Writing a safe suid root program

Writing a safe suid root program

Post by Thomas Koen » Tue, 05 Oct 1993 01:07:53



What are the things one has to take care of when writing a suid root
program?

I've found a few points, and I'm wondering if other people could
add some more.

- Don't use buffers which could be overrun by the user; use dynamic
  memory or truncuate his input, if necessary.  Using gets() or
  scanf("%s") is a sure way to ruin.

- Don't use functions which rely on the user's environment.  Invoking
  another program via system(), popen() or exec?p without explicitly
  setting your own environment including PATH and IFS is a no-no,
  as is using the tmpnam() function, which rely on the user's
  TMPDIR.

- Don't write to files if the user has write permission in any
  of the directories leading up to it, if you need to open the
  file to write to it.  Writing to stdout and stderr should
  be ok (IS THAT RIGHT?), as should be reading from stdin.

- Don't trust filenames supplied by the user for either reading or
  writing.  Using access() is not enough, because of possible race
  conditions and symbolic links.  (The only solution I've found so far
  is to fork off a child, which does a setgid(getgid());
  setuid(getuid());, then opens the file and reads from/ writes to it,
  communicating with its parent with a pipe.  This is far from elegant,
  though).

- Check for every failed function call, and abort if necessary.

Anything more?
--

The joy of engineering is to find a straight line on a double
logarithmic diagram.

 
 
 

Writing a safe suid root program

Post by Thomas Dwyer I » Wed, 06 Oct 1993 12:34:36



>What are the things one has to take care of when writing a suid root
>program?

>I've found a few points, and I'm wondering if other people could
>add some more.

>[list deleted]

Under SunOS (and probably others) make sure you link libraries static
rather than dynamic.  Otherwise a user pointing LD_LIBRARY_PATH at
a hacked library will have easy access to your system.

Tom.III

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Writing a safe suid root program

Post by Anna Pluzhnik » Wed, 06 Oct 1993 12:52:49




>>What are the things one has to take care of when writing a suid root
>>program?

>>I've found a few points, and I'm wondering if other people could
>>add some more.

>>[list deleted]

>Under SunOS (and probably others) make sure you link libraries static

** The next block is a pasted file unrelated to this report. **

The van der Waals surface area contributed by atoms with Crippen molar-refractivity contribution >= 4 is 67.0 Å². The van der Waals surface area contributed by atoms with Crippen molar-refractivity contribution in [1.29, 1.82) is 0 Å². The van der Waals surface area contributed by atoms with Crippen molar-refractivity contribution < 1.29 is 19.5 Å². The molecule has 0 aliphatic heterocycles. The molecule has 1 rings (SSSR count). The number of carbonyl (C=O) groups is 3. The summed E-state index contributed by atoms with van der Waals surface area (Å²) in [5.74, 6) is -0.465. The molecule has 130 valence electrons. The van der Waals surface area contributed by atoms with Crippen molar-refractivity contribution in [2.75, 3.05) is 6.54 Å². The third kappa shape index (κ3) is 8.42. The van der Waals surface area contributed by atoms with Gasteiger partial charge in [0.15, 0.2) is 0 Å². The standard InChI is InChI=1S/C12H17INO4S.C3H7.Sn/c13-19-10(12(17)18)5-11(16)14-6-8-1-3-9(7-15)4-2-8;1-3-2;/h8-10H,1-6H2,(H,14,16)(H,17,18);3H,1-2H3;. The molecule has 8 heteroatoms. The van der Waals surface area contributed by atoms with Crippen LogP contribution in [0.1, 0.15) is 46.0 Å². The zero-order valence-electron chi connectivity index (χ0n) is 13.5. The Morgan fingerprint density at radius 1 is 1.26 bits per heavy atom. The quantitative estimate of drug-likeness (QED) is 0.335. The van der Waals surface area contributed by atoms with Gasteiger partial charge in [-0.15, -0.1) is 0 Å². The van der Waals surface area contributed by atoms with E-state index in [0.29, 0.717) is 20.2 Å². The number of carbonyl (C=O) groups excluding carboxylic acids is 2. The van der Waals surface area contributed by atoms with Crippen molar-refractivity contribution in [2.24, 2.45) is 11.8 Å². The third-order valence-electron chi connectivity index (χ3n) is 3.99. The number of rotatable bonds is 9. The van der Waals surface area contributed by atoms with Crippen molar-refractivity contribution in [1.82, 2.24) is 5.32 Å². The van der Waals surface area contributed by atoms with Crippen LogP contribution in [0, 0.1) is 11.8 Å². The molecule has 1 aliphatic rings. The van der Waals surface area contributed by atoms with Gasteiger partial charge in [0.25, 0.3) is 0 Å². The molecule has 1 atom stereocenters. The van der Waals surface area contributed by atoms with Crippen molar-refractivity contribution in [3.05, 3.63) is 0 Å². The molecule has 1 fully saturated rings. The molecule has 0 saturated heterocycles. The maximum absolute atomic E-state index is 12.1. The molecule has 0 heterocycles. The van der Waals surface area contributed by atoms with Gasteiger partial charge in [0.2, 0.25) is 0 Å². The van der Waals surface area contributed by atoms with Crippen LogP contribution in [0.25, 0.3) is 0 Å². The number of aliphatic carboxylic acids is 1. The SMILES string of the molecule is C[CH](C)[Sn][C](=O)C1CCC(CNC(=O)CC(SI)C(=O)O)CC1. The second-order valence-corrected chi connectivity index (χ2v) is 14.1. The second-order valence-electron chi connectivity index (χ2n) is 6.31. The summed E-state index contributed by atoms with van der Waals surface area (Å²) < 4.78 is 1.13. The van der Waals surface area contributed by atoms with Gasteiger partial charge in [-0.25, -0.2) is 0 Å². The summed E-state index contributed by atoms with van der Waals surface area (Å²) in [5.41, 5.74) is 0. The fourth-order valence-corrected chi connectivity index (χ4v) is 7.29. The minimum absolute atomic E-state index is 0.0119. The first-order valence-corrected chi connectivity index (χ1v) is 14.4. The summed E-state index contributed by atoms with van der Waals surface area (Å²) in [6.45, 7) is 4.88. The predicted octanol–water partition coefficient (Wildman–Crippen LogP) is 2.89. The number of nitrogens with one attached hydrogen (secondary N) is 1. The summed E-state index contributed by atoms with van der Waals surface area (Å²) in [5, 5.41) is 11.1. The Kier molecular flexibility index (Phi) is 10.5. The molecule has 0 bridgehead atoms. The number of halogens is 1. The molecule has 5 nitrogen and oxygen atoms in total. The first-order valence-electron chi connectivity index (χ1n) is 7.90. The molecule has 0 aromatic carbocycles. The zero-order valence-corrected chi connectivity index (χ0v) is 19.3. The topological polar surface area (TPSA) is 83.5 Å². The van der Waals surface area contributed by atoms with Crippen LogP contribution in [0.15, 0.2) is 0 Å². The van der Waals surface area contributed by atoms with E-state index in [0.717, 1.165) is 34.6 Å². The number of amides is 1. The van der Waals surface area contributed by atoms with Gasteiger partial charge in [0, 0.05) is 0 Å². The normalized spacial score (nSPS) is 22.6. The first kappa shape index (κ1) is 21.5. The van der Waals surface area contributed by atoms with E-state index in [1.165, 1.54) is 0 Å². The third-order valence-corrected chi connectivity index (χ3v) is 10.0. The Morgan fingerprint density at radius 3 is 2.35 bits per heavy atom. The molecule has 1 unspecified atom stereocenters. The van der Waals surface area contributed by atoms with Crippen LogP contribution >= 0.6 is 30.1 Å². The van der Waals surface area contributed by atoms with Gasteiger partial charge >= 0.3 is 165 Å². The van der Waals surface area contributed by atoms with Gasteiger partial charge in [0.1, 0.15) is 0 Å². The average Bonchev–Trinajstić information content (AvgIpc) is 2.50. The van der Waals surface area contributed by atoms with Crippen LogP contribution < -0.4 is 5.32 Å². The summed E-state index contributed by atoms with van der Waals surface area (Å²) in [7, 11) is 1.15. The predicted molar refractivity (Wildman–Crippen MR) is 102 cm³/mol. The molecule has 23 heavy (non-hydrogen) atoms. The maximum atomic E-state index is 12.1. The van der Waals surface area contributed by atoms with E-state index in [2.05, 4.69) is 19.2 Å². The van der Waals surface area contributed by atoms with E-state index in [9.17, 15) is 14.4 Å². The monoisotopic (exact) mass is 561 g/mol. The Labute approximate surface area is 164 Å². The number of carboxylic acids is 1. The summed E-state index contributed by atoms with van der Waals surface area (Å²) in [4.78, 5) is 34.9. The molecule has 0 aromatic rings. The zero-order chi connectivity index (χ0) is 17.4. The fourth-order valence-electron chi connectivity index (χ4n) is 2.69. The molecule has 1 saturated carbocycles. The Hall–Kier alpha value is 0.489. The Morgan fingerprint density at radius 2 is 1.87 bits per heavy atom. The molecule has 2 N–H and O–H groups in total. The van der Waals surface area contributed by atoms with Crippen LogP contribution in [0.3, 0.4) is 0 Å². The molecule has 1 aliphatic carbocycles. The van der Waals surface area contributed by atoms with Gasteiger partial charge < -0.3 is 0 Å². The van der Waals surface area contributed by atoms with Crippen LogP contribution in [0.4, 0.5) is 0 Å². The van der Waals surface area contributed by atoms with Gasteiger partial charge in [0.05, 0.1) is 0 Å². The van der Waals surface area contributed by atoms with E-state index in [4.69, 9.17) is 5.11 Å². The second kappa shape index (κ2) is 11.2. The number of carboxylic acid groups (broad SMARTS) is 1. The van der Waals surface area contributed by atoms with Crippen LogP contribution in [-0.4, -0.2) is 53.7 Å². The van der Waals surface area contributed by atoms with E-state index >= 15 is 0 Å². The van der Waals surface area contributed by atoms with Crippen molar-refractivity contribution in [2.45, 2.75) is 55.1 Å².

>rather than dynamic.  Otherwise a user pointing LD_LIBRARY_PATH at
>a hacked library will have easy access to your system.

$ uname -a
SunOS kimbark 4.1.3 1 sun4m
$ man ld.so
...
ENVIRONMENT
     LD_LIBRARY_PATH
...
          NOTE:  when  running  a  set-user-  or
          set-group-ID   program,  ld.so  will  only  search  for
          libraries  in  directories  it  "trusts",   which   are
          /usr/lib,  /usr/5lib,  /usr/local/lib,  and  any direc-
          tories specified within the executable as a  result  of
          -L options given when the executable was constructed.
 
 
 

Writing a safe suid root program

Post by Matthew Hannig » Thu, 07 Oct 1993 10:50:37




>>Under SunOS (and probably others) make sure you link libraries static
>>rather than dynamic.  Otherwise a user pointing LD_LIBRARY_PATH at
>>a hacked library will have easy access to your system.

>$ uname -a
>SunOS kimbark 4.1.3 1 sun4m
>$ man ld.so
>...
>ENVIRONMENT
>     LD_LIBRARY_PATH
>...
>          NOTE:  when  running  a  set-user-  or
>          set-group-ID   program,  ld.so  will  only  search  for
>          libraries  in  directories  it  "trusts",   which   are
>          /usr/lib,  /usr/5lib,  /usr/local/lib,  and  any direc-
>          tories specified within the executable as a  result  of
>          -L options given when the executable was constructed.

Well replied :-).

Question: Is it possible to increase this set of "trusted" directories.
I couldn't figure out a way, to my annoyance.  Running ldconfig as
root was not helpful.  I had to copy the libraries on a 3rd party
product to the trusted dirs.   I'd rather do it the first way.

--
        -Matt

 
 
 

Writing a safe suid root program

Post by Casper H.S. D » Thu, 07 Oct 1993 17:53:20



Quote:>Under SunOS (and probably others) make sure you link libraries static
>rather than dynamic.  Otherwise a user pointing LD_LIBRARY_PATH at
>a hacked library will have easy access to your system.

There has been no version of SunOS where set-uid executables could be
so easily subverted as you make us believe here.

The runtime linker has always only used libraries in ``trusted'' directories
when an executable is set-uid/set-gid.

There have been two problems with set-uidness and shared libraries:

        - set-uid programs that run children under another uid
          (with euid=uid). E.g., sendmail, su, login.